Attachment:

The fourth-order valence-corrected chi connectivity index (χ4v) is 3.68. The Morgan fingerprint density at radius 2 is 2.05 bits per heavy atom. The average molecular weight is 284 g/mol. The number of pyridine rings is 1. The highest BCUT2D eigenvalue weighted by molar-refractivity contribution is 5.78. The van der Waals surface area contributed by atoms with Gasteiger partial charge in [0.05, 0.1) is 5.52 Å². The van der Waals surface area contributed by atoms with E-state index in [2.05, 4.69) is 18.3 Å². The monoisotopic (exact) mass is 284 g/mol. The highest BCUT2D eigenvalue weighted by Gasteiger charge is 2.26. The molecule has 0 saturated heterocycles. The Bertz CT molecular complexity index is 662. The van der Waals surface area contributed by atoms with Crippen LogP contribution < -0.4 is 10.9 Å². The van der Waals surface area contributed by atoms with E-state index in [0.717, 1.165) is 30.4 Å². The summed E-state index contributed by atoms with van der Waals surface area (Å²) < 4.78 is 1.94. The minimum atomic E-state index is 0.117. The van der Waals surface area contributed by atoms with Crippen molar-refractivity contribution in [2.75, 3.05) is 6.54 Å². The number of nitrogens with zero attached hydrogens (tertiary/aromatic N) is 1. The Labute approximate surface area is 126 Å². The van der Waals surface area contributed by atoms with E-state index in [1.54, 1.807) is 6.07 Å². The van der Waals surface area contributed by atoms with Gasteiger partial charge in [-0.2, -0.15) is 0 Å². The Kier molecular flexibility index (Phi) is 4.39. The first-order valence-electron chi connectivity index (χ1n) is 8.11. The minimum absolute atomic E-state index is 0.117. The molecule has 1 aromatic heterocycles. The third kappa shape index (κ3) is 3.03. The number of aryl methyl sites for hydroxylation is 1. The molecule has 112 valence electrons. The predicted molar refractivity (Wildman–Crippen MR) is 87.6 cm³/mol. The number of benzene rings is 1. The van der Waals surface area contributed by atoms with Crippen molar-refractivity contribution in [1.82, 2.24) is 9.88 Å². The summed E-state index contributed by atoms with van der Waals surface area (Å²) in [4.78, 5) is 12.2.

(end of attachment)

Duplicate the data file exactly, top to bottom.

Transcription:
The fourth-order valence-corrected chi connectivity index (χ4v) is 3.68. The Morgan fingerprint density at radius 2 is 2.05 bits per heavy atom. The average molecular weight is 284 g/mol. The number of pyridine rings is 1. The highest BCUT2D eigenvalue weighted by molar-refractivity contribution is 5.78. The van der Waals surface area contributed by atoms with Gasteiger partial charge in [0.05, 0.1) is 5.52 Å². The van der Waals surface area contributed by atoms with E-state index in [2.05, 4.69) is 18.3 Å². The monoisotopic (exact) mass is 284 g/mol. The highest BCUT2D eigenvalue weighted by Gasteiger charge is 2.26. The molecule has 0 saturated heterocycles. The Bertz CT molecular complexity index is 662. The van der Waals surface area contributed by atoms with Crippen LogP contribution < -0.4 is 10.9 Å². The van der Waals surface area contributed by atoms with E-state index in [0.717, 1.165) is 30.4 Å². The summed E-state index contributed by atoms with van der Waals surface area (Å²) < 4.78 is 1.94. The minimum atomic E-state index is 0.117. The van der Waals surface area contributed by atoms with Crippen molar-refractivity contribution in [2.75, 3.05) is 6.54 Å². The number of nitrogens with zero attached hydrogens (tertiary/aromatic N) is 1. The Labute approximate surface area is 126 Å². The van der Waals surface area contributed by atoms with E-state index in [1.54, 1.807) is 6.07 Å². The van der Waals surface area contributed by atoms with Gasteiger partial charge in [-0.2, -0.15) is 0 Å². The Kier molecular flexibility index (Phi) is 4.39. The first-order valence-electron chi connectivity index (χ1n) is 8.11. The minimum absolute atomic E-state index is 0.117. The molecule has 1 aromatic heterocycles. The third kappa shape index (κ3) is 3.03. The number of aryl methyl sites for hydroxylation is 1. The molecule has 112 valence electrons. The predicted molar refractivity (Wildman–Crippen MR) is 87.6 cm³/mol. The number of benzene rings is 1. The van der Waals surface area contributed by atoms with Crippen molar-refractivity contribution in [1.82, 2.24) is 9.88 Å². The summed E-state index contributed by atoms with van der Waals surface area (Å²) in [4.78, 5) is 12.2.